"If Europe doesn't defend itself against the radical Islamic movement in the future, the U.S. won't. Time to wake up and smell the coffee." N.P.Contompasis
EUROPE NEWS JUNE 10, 2011, 6:09 A.M. ET
By JULIAN E. BARNES
BRUSSELS—U.S. Defense Secretary Robert Gates issued a blunt critique of the North Atlantic Treaty Organization Friday, arguing the Libya operations demonstrated serious gaps in military capabilities and showed the consequences of America's allies failing to spend enough on their own defense.
U.S. Secretary of Defense Robert Gates delivered a speech in Brussels Friday.
One of the NATO's most ardent defenders and pointed critics, the outgoing U.S. defense chief scathingly identified Europe as increasingly behaving like a free rider when it came to military spending. He suggested that deep cuts in military spending across Europe showed that alliance members were unwilling to "devote the necessary resources" for their own defense.
America's European allies, Mr. Gates said, are "apparently willing and eager for American taxpayers to assume the growing security burden left by reductions in European defense budgets."
Mr. Gates's tough remarks were greeted with tentative applause from the audience at Brussels' Security and Defense Agenda, a think tank.
Although the Libya mission has met its initial military objectives of grounding the Libyan air force and eroding Col. Moammar Gadhafi's ability to mount attacks on his own citizens, the ongoing operations have exposed weaknesses in the alliance, Mr. Gates said.
While all the members of the 28-nation alliance approved the NATO operation, fewer than half are participating, and even a smaller fraction are conducting air-to-ground strike missions.
"Frankly, many of those allies sitting on the sidelines do so not because they do not want to participate, but simply because they can't. The military capabilities simply aren't there," he said.
Mr. Gates, who has long been firmly in the realist-foreign-policy school, was only a reluctant supporter of the Libya operation and opposed the intervention during internal administration debates. But since the beginning of the operation, Mr. Gates has defended it on the grounds that the mission in Libya is a critical national interest to America's key allies.
On Friday, Mr. Gates blasted the alliance for failing to develop intelligence and reconnaissance assets, forcing NATO to rely on American capabilities to develop targeting lists. "The most advanced fighter aircraft are little use if allies do not have the means to identify, process, and strike targets as part of an integrated campaign," Mr. Gates said.
In addition, even in a campaign against a "poorly armed regime in a sparsely populated country" allies began running short on munitions after just 11 weeks, forcing the U.S. to step in and help.
Like Libya, Mr. Gates said the Afghanistan mission showed the shortcomings of NATO's military capabilities. The alliance has had to lean heavily on the U.S. to provide helicopters, transport aircraft and unmanned surveillance drones.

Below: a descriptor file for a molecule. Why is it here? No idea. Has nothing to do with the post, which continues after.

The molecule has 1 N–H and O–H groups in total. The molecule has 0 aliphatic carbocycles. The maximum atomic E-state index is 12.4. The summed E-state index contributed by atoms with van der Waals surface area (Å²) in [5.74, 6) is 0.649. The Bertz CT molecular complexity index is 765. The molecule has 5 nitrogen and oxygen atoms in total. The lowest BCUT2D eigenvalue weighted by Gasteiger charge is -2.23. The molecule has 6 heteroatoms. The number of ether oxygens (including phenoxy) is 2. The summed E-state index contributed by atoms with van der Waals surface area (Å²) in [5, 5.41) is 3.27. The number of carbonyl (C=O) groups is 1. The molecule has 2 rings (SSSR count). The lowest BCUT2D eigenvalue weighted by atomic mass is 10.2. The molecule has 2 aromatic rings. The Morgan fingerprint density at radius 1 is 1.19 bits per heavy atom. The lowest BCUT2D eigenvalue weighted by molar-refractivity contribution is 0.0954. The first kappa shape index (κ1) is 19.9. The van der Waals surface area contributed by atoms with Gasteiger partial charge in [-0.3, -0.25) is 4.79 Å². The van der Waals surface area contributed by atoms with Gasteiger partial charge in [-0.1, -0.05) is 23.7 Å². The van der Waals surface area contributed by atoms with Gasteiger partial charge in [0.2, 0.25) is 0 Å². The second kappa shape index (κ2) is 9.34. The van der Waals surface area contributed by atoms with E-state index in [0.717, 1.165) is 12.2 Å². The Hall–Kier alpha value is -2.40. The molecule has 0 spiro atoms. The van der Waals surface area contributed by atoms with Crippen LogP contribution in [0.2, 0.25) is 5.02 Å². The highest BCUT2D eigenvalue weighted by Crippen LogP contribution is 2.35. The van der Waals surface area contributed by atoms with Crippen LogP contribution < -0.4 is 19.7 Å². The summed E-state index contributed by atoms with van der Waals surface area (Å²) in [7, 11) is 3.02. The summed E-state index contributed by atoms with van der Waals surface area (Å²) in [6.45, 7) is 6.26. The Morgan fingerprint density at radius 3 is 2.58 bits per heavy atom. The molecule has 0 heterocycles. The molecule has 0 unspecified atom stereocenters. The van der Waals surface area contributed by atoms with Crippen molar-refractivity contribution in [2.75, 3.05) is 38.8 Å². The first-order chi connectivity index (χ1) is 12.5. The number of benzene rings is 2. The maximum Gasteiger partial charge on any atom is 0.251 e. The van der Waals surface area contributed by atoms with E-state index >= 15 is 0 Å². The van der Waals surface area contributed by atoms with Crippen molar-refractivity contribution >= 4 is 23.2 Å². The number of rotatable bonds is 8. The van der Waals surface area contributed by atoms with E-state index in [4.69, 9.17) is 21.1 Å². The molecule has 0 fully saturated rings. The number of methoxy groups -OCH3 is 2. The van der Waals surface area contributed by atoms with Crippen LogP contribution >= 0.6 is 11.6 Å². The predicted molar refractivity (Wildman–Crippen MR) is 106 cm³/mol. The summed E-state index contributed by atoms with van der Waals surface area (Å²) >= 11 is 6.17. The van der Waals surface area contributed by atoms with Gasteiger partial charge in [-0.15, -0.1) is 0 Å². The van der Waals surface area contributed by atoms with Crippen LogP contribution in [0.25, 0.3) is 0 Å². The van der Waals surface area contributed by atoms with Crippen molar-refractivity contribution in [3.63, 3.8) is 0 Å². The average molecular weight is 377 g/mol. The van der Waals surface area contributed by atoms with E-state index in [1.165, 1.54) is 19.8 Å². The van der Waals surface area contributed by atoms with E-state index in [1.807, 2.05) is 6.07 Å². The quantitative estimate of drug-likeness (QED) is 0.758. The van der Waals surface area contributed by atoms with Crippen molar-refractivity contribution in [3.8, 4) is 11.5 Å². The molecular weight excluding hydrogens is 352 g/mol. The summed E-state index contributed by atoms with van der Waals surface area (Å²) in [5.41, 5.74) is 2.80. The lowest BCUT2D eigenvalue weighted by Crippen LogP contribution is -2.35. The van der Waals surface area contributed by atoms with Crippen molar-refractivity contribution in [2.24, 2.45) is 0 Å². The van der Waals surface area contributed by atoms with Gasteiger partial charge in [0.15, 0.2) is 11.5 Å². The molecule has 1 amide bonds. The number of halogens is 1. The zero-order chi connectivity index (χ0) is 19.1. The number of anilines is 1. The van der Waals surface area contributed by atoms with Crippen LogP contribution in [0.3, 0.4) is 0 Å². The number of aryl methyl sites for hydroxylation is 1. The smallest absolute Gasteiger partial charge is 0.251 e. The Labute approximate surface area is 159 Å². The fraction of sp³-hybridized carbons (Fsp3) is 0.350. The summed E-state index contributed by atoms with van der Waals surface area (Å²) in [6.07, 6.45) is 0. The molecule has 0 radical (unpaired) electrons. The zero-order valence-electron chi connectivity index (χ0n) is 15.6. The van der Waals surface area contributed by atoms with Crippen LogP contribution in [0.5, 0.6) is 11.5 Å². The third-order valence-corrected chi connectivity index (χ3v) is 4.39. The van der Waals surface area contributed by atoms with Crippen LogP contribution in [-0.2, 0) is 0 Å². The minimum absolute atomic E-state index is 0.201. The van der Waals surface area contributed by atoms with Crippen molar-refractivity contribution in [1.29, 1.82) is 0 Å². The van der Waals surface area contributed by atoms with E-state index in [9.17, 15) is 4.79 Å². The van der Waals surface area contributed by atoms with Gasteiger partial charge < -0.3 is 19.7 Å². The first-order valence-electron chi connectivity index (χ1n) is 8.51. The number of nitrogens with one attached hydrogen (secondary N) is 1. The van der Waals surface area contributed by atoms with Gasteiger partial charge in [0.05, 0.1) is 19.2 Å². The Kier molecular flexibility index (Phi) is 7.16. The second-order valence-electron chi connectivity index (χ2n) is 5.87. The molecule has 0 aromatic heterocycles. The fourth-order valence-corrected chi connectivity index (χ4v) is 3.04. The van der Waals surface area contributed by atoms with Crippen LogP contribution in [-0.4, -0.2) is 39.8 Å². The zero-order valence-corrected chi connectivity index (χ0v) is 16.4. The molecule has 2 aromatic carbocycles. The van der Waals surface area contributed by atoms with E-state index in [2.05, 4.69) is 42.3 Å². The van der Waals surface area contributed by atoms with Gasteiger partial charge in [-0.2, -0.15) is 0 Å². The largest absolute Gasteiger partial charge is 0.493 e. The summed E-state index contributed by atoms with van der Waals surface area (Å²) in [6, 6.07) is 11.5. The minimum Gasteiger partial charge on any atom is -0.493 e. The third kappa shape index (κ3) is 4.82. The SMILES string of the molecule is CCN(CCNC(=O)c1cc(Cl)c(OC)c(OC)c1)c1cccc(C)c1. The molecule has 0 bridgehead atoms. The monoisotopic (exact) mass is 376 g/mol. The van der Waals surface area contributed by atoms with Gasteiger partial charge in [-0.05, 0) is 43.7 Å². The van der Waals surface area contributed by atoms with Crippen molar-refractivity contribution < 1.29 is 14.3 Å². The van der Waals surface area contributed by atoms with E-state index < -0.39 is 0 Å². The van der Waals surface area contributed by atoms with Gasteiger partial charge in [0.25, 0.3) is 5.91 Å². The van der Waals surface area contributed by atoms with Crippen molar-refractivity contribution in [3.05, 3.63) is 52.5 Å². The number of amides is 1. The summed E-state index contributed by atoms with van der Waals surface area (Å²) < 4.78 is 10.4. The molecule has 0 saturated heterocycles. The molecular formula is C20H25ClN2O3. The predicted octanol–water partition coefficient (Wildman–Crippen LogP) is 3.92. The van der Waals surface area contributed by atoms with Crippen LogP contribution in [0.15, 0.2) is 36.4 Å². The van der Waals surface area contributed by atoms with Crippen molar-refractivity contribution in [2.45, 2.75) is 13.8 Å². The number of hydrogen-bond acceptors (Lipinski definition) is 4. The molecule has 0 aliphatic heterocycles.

Still, Mr. Gates praised NATO members for increasing troop levels last year, even in the face of growing violence. "Four years ago I never would have expected the alliance to sustain this operation at this level for this long, much less add significantly more forces in 2010," Mr. Gates said.
But even in the face of increased operations in Afghanistan, NATO defense budgets have fallen, forcing allies to put off critical modernization programs. In the ten years since the Sept. 11, 2001 terrorist attacks, U.S. defense spending doubled. European defense spending, Mr. Gates said, fell by 15%. NATO members are supposed to spend 2% of their GDP on defense, but only five of the 28 allies meet that target.
Mr. Gates said he had long worried NATO was developing into a tiered alliance, divided between countries willing to bear the burden of military operations and those who "enjoy the benefits" but won't share the costs. "This is no longer a hypothetical worry," he said. "We are there today. And it is unacceptable."
The comments came immediately after a NATO defense-ministers meeting. At the meeting NATO, after years of prodding, formally embraced a long time priority of Mr. Gates: shutting down duplicative NATO headquarters and beginning a reform process aimed at making the alliance operate more efficiently. Mr. Gates praised the reforms but noted he worried that some member countries were likely to pocket the cost savings, rather than reinvest the money in developing needed military capabilities.
After years of pressing for more spending, Mr. Gates said he has given up, noting that during the current economic turmoil defense budgets were likely to continue to fall.
Instead, he said, the alliance must focus on how to better spend its "limited, and dwindling, resources." To preserve the alliance, Mr. Gates said, Europe must protect their defense budgets from being "further gutted" and better allocate their current spending.
If that effort fails, Mr. Gates signaled that there will be less enthusiasm in Congress for the U.S. to shoulder the cost of Europe's defense. Mr. Gates, due to retire at the end of the month after decades of public service, often calls himself "an old Cold Warrior" and noted in his remarks that defending Europe has been "the consuming interest" of much of his life but that will not be the case for future American policy makers.
In a question-and-answer session after the speech, Mr. Gates said historical attachments U.S. leaders have had to NATO are "aging out."
"Decisions and choices are going to be made more on what is in the best interest of the United States going forward," he said.